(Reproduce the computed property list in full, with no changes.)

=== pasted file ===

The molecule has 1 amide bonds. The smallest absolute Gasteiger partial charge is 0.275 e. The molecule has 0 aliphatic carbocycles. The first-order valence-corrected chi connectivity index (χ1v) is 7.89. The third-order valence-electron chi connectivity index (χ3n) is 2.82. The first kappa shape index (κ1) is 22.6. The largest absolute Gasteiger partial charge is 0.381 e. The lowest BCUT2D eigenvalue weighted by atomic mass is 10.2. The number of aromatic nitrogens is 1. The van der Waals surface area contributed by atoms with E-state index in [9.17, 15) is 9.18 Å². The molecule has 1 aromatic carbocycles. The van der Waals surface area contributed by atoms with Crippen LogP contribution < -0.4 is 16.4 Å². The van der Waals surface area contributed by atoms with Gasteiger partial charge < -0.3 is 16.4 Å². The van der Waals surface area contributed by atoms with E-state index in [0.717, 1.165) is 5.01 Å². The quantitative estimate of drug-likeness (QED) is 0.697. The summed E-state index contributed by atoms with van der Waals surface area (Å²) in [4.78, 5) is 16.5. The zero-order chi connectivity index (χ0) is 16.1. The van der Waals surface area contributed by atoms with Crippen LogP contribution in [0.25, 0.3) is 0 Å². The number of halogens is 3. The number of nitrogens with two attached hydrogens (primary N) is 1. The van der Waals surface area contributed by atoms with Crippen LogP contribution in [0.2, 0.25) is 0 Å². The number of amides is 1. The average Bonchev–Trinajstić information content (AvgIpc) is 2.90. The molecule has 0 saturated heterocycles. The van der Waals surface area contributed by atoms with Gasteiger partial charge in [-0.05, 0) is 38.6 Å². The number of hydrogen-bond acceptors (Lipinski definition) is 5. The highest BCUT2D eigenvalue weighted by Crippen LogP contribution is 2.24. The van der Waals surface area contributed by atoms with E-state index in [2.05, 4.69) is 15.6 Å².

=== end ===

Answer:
The molecule has 1 amide bonds. The smallest absolute Gasteiger partial charge is 0.275 e. The molecule has 0 aliphatic carbocycles. The first-order valence-corrected chi connectivity index (χ1v) is 7.89. The third-order valence-electron chi connectivity index (χ3n) is 2.82. The first kappa shape index (κ1) is 22.6. The largest absolute Gasteiger partial charge is 0.381 e. The lowest BCUT2D eigenvalue weighted by atomic mass is 10.2. The number of aromatic nitrogens is 1. The van der Waals surface area contributed by atoms with E-state index in [9.17, 15) is 9.18 Å². The molecule has 1 aromatic carbocycles. The van der Waals surface area contributed by atoms with Crippen LogP contribution < -0.4 is 16.4 Å². The van der Waals surface area contributed by atoms with Gasteiger partial charge < -0.3 is 16.4 Å². The van der Waals surface area contributed by atoms with E-state index in [0.717, 1.165) is 5.01 Å². The quantitative estimate of drug-likeness (QED) is 0.697. The summed E-state index contributed by atoms with van der Waals surface area (Å²) in [4.78, 5) is 16.5. The zero-order chi connectivity index (χ0) is 16.1. The van der Waals surface area contributed by atoms with Crippen LogP contribution in [0.25, 0.3) is 0 Å². The number of halogens is 3. The number of nitrogens with two attached hydrogens (primary N) is 1. The van der Waals surface area contributed by atoms with Crippen LogP contribution in [0.2, 0.25) is 0 Å². The number of amides is 1. The average Bonchev–Trinajstić information content (AvgIpc) is 2.90. The molecule has 0 saturated heterocycles. The van der Waals surface area contributed by atoms with Gasteiger partial charge in [-0.05, 0) is 38.6 Å². The number of hydrogen-bond acceptors (Lipinski definition) is 5. The highest BCUT2D eigenvalue weighted by Crippen LogP contribution is 2.24. The van der Waals surface area contributed by atoms with E-state index in [2.05, 4.69) is 15.6 Å².